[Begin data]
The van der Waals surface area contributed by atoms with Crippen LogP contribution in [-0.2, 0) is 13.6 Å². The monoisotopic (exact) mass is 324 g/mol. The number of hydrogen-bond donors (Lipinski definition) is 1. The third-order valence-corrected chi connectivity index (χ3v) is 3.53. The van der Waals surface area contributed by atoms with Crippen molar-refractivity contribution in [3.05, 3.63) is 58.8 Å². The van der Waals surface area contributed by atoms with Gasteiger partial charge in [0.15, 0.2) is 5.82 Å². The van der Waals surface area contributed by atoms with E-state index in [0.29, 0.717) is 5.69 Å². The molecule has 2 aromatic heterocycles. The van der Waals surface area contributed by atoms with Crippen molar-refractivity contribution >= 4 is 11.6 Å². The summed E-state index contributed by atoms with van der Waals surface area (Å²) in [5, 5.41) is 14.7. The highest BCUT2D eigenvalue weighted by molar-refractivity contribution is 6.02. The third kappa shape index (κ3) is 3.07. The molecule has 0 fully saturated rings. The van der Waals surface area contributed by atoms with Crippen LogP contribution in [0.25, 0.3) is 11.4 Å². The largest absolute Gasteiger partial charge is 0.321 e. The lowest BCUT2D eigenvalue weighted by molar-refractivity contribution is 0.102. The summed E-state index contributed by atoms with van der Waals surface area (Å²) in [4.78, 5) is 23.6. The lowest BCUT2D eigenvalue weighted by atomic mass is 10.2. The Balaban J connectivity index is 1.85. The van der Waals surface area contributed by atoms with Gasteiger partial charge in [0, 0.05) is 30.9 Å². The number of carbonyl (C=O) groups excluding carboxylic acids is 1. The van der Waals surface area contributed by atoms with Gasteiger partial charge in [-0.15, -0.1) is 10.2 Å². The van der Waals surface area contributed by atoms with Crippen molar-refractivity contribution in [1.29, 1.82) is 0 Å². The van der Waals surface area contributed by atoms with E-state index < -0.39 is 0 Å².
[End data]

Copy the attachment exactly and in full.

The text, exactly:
The van der Waals surface area contributed by atoms with Crippen LogP contribution in [-0.2, 0) is 13.6 Å². The monoisotopic (exact) mass is 324 g/mol. The number of hydrogen-bond donors (Lipinski definition) is 1. The third-order valence-corrected chi connectivity index (χ3v) is 3.53. The van der Waals surface area contributed by atoms with Crippen molar-refractivity contribution in [3.05, 3.63) is 58.8 Å². The van der Waals surface area contributed by atoms with Gasteiger partial charge in [0.15, 0.2) is 5.82 Å². The van der Waals surface area contributed by atoms with E-state index in [0.29, 0.717) is 5.69 Å². The molecule has 2 aromatic heterocycles. The van der Waals surface area contributed by atoms with Crippen molar-refractivity contribution >= 4 is 11.6 Å². The summed E-state index contributed by atoms with van der Waals surface area (Å²) in [5, 5.41) is 14.7. The highest BCUT2D eigenvalue weighted by molar-refractivity contribution is 6.02. The third kappa shape index (κ3) is 3.07. The molecule has 0 fully saturated rings. The van der Waals surface area contributed by atoms with Crippen LogP contribution in [0.25, 0.3) is 11.4 Å². The largest absolute Gasteiger partial charge is 0.321 e. The lowest BCUT2D eigenvalue weighted by molar-refractivity contribution is 0.102. The summed E-state index contributed by atoms with van der Waals surface area (Å²) in [4.78, 5) is 23.6. The lowest BCUT2D eigenvalue weighted by atomic mass is 10.2. The Balaban J connectivity index is 1.85. The van der Waals surface area contributed by atoms with Gasteiger partial charge in [0, 0.05) is 30.9 Å². The number of carbonyl (C=O) groups excluding carboxylic acids is 1. The van der Waals surface area contributed by atoms with Gasteiger partial charge in [-0.15, -0.1) is 10.2 Å². The van der Waals surface area contributed by atoms with Crippen molar-refractivity contribution in [1.29, 1.82) is 0 Å². The van der Waals surface area contributed by atoms with E-state index < -0.39 is 0 Å².